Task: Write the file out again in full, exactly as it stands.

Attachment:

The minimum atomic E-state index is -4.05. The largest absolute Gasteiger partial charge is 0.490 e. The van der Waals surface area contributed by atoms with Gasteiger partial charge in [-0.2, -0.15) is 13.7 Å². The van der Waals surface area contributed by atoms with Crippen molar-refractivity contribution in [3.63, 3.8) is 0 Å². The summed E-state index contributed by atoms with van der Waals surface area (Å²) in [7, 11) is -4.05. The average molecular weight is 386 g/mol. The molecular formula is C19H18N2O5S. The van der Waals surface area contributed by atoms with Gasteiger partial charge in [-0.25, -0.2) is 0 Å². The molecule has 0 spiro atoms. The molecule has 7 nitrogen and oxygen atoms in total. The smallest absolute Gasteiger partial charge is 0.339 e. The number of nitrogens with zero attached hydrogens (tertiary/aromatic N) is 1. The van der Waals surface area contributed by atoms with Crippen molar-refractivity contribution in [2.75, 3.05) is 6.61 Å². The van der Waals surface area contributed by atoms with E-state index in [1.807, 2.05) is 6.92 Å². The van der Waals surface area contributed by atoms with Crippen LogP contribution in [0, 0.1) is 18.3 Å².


The minimum atomic E-state index is -4.05. The largest absolute Gasteiger partial charge is 0.490 e. The van der Waals surface area contributed by atoms with Gasteiger partial charge in [-0.2, -0.15) is 13.7 Å². The van der Waals surface area contributed by atoms with Crippen molar-refractivity contribution in [3.63, 3.8) is 0 Å². The summed E-state index contributed by atoms with van der Waals surface area (Å²) in [7, 11) is -4.05. The average molecular weight is 386 g/mol. The molecular formula is C19H18N2O5S. The van der Waals surface area contributed by atoms with Gasteiger partial charge in [-0.25, -0.2) is 0 Å². The molecule has 0 spiro atoms. The molecule has 7 nitrogen and oxygen atoms in total. The smallest absolute Gasteiger partial charge is 0.339 e. The number of nitrogens with zero attached hydrogens (tertiary/aromatic N) is 1. The van der Waals surface area contributed by atoms with Crippen molar-refractivity contribution in [2.75, 3.05) is 6.61 Å². The van der Waals surface area contributed by atoms with E-state index in [1.807, 2.05) is 6.92 Å². The van der Waals surface area contributed by atoms with Crippen LogP contribution in [0, 0.1) is 18.3 Å².